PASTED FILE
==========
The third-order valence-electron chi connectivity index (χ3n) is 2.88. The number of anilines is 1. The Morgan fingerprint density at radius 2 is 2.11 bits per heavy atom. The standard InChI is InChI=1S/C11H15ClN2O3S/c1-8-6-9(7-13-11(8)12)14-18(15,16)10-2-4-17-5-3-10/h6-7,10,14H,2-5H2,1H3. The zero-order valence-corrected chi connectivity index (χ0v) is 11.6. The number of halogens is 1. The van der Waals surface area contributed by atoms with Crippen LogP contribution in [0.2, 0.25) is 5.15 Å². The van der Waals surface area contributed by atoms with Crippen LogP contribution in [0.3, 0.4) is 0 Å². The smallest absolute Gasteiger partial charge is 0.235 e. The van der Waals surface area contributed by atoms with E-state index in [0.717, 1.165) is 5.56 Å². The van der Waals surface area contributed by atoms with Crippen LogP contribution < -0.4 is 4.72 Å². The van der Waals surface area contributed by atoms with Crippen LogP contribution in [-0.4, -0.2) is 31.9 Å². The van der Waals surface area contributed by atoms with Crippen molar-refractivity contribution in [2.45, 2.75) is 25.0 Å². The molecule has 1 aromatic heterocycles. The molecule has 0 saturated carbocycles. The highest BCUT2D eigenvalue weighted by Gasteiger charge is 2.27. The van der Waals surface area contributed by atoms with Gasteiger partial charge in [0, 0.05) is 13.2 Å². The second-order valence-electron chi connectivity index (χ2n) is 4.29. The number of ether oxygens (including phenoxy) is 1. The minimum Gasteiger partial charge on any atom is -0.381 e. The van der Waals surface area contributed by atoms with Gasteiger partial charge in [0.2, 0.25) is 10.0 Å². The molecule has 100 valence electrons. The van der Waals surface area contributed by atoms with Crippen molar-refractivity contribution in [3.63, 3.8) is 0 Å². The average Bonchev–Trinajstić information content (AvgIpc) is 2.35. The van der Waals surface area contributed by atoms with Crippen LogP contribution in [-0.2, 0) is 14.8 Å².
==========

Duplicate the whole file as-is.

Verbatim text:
The third-order valence-electron chi connectivity index (χ3n) is 2.88. The number of anilines is 1. The Morgan fingerprint density at radius 2 is 2.11 bits per heavy atom. The standard InChI is InChI=1S/C11H15ClN2O3S/c1-8-6-9(7-13-11(8)12)14-18(15,16)10-2-4-17-5-3-10/h6-7,10,14H,2-5H2,1H3. The zero-order valence-corrected chi connectivity index (χ0v) is 11.6. The number of halogens is 1. The van der Waals surface area contributed by atoms with Crippen LogP contribution in [0.2, 0.25) is 5.15 Å². The van der Waals surface area contributed by atoms with Crippen LogP contribution in [0.3, 0.4) is 0 Å². The smallest absolute Gasteiger partial charge is 0.235 e. The van der Waals surface area contributed by atoms with E-state index in [0.717, 1.165) is 5.56 Å². The van der Waals surface area contributed by atoms with Crippen LogP contribution < -0.4 is 4.72 Å². The van der Waals surface area contributed by atoms with Crippen LogP contribution in [-0.4, -0.2) is 31.9 Å². The van der Waals surface area contributed by atoms with Crippen molar-refractivity contribution in [2.45, 2.75) is 25.0 Å². The molecule has 1 aromatic heterocycles. The molecule has 0 saturated carbocycles. The highest BCUT2D eigenvalue weighted by Gasteiger charge is 2.27. The van der Waals surface area contributed by atoms with Gasteiger partial charge in [0, 0.05) is 13.2 Å². The second-order valence-electron chi connectivity index (χ2n) is 4.29. The number of ether oxygens (including phenoxy) is 1. The minimum Gasteiger partial charge on any atom is -0.381 e. The van der Waals surface area contributed by atoms with Gasteiger partial charge in [0.2, 0.25) is 10.0 Å². The molecule has 100 valence electrons. The van der Waals surface area contributed by atoms with Crippen molar-refractivity contribution in [3.63, 3.8) is 0 Å². The average Bonchev–Trinajstić information content (AvgIpc) is 2.35. The van der Waals surface area contributed by atoms with Crippen LogP contribution in [-0.2, 0) is 14.8 Å².